The manuals can be found at http://www.kerkythea...unc=select&id=6

The tutorials (with videos on using SU2KT) can be found at http://www.kerkythea...75&id=tutorials

The Wiki can be found at http://www.kerkythea...nwiki&Itemid=75

Download Kerkythea for your guest platform

Download the Getting Started - KT2008 Echo manual at http://www.kerkythea...=fileinfo&id=89 - you might end up reading it.

a. Install Kerkythea, the version I installed is Kerkythea 2008 Echo version 2.0.19 - double clicking the file does it all.

Download and install the SketchUp plugins for Kerkythea in SketchUp:

b. SU2KT from http://www.kerkythea...tartdown&id=112

c. SU2KT Lighting fixtures from http://www.kerkythea...fileinfo&id=113

5. Install the GIMP (in your virtual machine)

The download can be found at

The online manual (and offline HTML pages) can be found at

Download the GIMP for your guest platform.

a. Install the GIMP, the version I installed is 2.6.11 - double clicking the file does it all.

6. Wet run ( in your virtual machine)

a. Open SketchUp, and draw some simple geometric shapes - make sure you have shadows on, and you cover the ground with some material (see attached example file).

b. Create a scene: View -> Animation -> Add Scene (I didn't mean rave and rant).

c. Save the scene: right click on the scene tab and select Update.

d. Save the design: File -> Save, call it test.skp

e. Export the scene to a PNG image: File -> Export -> 2D Graphic..., call it test.png

f. Export the view to Kerkythea: Plugins -> Kerkythea Exporter -> Export Model, call it test.xml, then say yes when asked to 'Open exported model in Kerkythea?' - give the dialog the path and filename of Kerkythea, you won't be asked again. Make sure that nothing is highlighted in the design, otherwise only that will be exported.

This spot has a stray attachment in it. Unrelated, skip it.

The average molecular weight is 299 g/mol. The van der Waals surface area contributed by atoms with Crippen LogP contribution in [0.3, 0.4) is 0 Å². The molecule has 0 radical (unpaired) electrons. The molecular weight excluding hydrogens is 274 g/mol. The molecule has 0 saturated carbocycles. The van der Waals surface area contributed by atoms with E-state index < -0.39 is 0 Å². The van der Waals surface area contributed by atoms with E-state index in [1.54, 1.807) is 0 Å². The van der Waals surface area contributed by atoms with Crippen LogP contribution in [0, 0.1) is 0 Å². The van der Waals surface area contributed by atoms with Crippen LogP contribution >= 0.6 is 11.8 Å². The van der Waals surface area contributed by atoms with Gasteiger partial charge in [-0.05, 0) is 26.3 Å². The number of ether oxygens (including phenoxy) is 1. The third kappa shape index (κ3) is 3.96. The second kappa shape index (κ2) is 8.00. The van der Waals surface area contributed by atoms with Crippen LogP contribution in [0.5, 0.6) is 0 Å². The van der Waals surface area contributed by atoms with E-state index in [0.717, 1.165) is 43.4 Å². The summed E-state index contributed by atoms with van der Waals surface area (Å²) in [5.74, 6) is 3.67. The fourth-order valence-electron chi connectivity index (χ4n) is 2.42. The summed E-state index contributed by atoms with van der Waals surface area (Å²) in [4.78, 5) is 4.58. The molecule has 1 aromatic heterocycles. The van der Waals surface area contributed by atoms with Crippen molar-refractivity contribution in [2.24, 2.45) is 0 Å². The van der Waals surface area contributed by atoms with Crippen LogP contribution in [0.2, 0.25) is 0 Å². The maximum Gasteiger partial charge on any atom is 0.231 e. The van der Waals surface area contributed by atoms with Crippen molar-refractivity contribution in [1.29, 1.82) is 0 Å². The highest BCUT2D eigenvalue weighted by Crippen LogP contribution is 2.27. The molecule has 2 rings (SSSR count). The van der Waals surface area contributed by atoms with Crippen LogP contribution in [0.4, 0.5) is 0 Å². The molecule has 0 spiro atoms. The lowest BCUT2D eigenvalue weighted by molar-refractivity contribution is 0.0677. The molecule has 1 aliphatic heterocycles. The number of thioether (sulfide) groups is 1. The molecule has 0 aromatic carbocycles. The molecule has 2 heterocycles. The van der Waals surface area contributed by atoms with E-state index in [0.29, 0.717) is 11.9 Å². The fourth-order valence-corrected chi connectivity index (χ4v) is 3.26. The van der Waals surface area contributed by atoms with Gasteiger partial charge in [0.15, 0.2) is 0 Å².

g. Open the GIMP, and load the image saved by SketchUp: File -> Open..., then test.png

h. Rescale to 800 pixels in width: Image -> Scale Image..., set Width to 800, press tab - the height is calculated automatically, press Scale.

i. Save the file: File -> Save.

j. Save the file with a different name: File -> Save As... test-gimp.png.

k. Add a lens flare: Filters: Light and Shadow -> Lens Flare...

l. Change the contrast/brightness: Colors -> Brightness/Contrast...

m. Save the file: File -> Save.

n. Open Kerkythea (if not already open), and load the file saved by SU2KT in SketchUp: File -> Open... then choose test.xml

o. Click in the design panel (the big centre panel) and press V to change from wireframe to filled image.

p. Render the image: Render -> Start... then press OK - it'll take a while, grab a coffee now.

q. When done (red X icon is greyed out), go to the Rendered image window: Window -> Rendered Image, and press the Save button, call it test-kerkythea.jpg.

Done. Admire in wonder the images you've produced. (OK, maybe not admire, but at least you've made a start):


Now you're ready to go.

But wait, there's more...

In this same thread, I discuss using the GIMP to produce artistic versions of the exported SU images: http://woodtalkonlin...dpost__p__29586

Also discussed is installing materials in SU and KT: http://woodtalkonlin...dpost__p__29661



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I am updating this comment to include further links and instructions beyond the bare essentials as I progress - so stay tuned...

6 May 2011 - useful link updates, and new artistic effect.

Hey Aaron,




Cool. How do you do that in SketchUp?

John, thank you so much for this links.

You're a star.

Johan :lol::D:)

Thanks, with that encouragement I shall continue...

There are two ways you can go to present a design to a client (or your better half) or even to yourself.

The first is to create a realistic rendering of the model - which is difficult, very difficult. Not impossible for those who have the skills though, see http://www.arroway-t...wood-1/contents

The second is to make something that looks like a hand drawn sketch - which is much, much easier. Personally I think it gives the impression of something malleable, something that can be changed.

Guess which one I'll try first.

There are some fantastic techniques explained in the SketchUp Artists tutorials: http://www.sketchupa...ons/techniques/

They all started with the Dennis technique - it's a bit more than half way down the page. Wow!

But I wanted to try something a little simpler. A washed out version you might say.

First we need to create two snapshots in SketchUp, one for the colours, and one for the lines.